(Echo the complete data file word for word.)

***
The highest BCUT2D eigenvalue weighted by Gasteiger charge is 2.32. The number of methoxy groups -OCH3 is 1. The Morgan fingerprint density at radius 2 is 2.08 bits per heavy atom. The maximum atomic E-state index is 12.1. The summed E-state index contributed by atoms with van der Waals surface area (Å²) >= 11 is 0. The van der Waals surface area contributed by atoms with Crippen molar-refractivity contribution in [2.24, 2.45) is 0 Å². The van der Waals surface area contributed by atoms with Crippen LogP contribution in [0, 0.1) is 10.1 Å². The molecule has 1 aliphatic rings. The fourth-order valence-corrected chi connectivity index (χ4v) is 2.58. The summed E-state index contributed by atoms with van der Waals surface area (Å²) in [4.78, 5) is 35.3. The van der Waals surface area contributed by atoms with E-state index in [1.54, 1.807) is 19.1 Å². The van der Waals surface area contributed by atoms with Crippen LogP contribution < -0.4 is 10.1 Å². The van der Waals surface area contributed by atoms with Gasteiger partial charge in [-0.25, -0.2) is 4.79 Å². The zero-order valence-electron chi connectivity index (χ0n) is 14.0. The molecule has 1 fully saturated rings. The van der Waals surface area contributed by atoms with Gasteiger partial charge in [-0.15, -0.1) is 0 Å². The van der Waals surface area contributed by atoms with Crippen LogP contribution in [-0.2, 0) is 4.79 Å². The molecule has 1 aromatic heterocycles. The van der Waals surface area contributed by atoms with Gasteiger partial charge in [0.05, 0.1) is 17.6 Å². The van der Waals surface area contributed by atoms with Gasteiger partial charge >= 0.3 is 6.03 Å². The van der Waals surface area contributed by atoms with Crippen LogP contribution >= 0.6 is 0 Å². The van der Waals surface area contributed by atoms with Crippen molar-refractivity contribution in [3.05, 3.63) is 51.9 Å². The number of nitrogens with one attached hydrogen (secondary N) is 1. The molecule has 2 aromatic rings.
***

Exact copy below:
The highest BCUT2D eigenvalue weighted by Gasteiger charge is 2.32. The number of methoxy groups -OCH3 is 1. The Morgan fingerprint density at radius 2 is 2.08 bits per heavy atom. The maximum atomic E-state index is 12.1. The summed E-state index contributed by atoms with van der Waals surface area (Å²) >= 11 is 0. The van der Waals surface area contributed by atoms with Crippen molar-refractivity contribution in [2.24, 2.45) is 0 Å². The van der Waals surface area contributed by atoms with Crippen LogP contribution in [0, 0.1) is 10.1 Å². The molecule has 1 aliphatic rings. The fourth-order valence-corrected chi connectivity index (χ4v) is 2.58. The summed E-state index contributed by atoms with van der Waals surface area (Å²) in [4.78, 5) is 35.3. The van der Waals surface area contributed by atoms with E-state index in [1.54, 1.807) is 19.1 Å². The van der Waals surface area contributed by atoms with Crippen LogP contribution < -0.4 is 10.1 Å². The van der Waals surface area contributed by atoms with Gasteiger partial charge in [-0.25, -0.2) is 4.79 Å². The zero-order valence-electron chi connectivity index (χ0n) is 14.0. The molecule has 1 fully saturated rings. The van der Waals surface area contributed by atoms with Gasteiger partial charge in [-0.15, -0.1) is 0 Å². The van der Waals surface area contributed by atoms with Crippen LogP contribution in [-0.2, 0) is 4.79 Å². The molecule has 1 aromatic heterocycles. The van der Waals surface area contributed by atoms with Gasteiger partial charge in [0.05, 0.1) is 17.6 Å². The van der Waals surface area contributed by atoms with Gasteiger partial charge >= 0.3 is 6.03 Å². The van der Waals surface area contributed by atoms with Crippen LogP contribution >= 0.6 is 0 Å². The van der Waals surface area contributed by atoms with Crippen molar-refractivity contribution in [3.05, 3.63) is 51.9 Å². The number of nitrogens with one attached hydrogen (secondary N) is 1. The molecule has 2 aromatic rings.